Last edited by Micro420; 05-01-2007 at 11:47 PM.
 
Old 05-01-2007, 11:57 PM   #4
drewbug01
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very true, Micro420. I'm aware that Windows allows you to run as an unprivileged user, thereby limiting risks. I suppose I feel that linux is a tad more secure because it does not allow you to run as root by default. Most distributions worth their salt automatically create a non-privileged user, thereby making it a tad more secure.
Case Study:
My mother purchased a new computer. I attempted to set up non-privileged accounts so that way the system might last more than 6 months before being completely hosed. (My MS troubleshooting skills are rather lack-luster) She proceeded to remove them all, and just have one account.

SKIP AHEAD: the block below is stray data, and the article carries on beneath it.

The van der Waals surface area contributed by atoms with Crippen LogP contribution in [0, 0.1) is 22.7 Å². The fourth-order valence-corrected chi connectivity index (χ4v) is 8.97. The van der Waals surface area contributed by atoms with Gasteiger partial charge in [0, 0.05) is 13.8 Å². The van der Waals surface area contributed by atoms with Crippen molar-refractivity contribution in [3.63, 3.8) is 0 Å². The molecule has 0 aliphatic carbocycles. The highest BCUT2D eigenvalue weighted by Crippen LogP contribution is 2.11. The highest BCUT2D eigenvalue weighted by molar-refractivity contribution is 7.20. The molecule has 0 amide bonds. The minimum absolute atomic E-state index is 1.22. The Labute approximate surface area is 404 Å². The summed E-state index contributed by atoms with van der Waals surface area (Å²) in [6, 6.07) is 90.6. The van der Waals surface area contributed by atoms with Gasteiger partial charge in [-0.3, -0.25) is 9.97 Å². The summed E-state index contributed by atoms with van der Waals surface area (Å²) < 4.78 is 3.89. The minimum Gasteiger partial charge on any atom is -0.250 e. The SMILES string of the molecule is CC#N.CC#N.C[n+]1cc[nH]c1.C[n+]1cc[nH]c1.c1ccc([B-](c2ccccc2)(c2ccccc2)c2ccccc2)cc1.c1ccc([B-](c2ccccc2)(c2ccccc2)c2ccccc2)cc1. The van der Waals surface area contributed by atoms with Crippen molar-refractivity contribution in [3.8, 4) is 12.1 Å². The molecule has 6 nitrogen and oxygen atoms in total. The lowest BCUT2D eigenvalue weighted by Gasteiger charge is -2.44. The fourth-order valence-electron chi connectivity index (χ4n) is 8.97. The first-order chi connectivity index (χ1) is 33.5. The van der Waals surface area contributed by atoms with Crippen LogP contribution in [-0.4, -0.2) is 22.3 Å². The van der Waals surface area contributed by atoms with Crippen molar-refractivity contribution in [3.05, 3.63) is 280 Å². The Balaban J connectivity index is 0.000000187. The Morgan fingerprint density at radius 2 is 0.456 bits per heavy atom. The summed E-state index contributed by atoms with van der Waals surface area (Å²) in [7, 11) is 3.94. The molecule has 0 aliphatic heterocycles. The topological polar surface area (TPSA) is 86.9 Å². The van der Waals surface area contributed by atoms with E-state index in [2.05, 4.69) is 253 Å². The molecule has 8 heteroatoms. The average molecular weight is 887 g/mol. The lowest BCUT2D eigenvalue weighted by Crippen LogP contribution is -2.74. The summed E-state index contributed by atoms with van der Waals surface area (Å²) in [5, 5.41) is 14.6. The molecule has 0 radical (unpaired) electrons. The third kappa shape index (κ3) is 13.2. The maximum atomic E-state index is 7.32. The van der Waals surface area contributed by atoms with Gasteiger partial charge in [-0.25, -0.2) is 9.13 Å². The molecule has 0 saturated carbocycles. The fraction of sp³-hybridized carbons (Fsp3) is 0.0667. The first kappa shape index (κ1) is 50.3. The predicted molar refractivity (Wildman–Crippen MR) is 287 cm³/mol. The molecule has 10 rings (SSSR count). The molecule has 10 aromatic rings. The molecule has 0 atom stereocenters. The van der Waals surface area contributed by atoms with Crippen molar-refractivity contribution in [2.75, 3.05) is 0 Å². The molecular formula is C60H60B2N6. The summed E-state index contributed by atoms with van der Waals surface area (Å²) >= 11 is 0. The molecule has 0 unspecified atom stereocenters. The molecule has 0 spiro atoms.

My point is this: Most users don't understand how harmful admin power can be. At least linux prods them in the right direction.
My other 2 cents :-D
 
Old 05-02-2007, 06:56 AM   #5
hacker supreme
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The vast majority of security issues (IMNSHO) are caused by the users.

Take drewbug01's case above, he tried to protect the computer by making limited accounts, but the user (In this case his mother) removed them, more than likely because it was inconvenient.

The vast majority of users I know would rather run as admin on windows because they don't have to bother about asking me to change a setting for them, it's inconvenient. But, tough cookies, I'm admin. I protect my system.
 
Old 05-04-2007, 01:43 AM   #6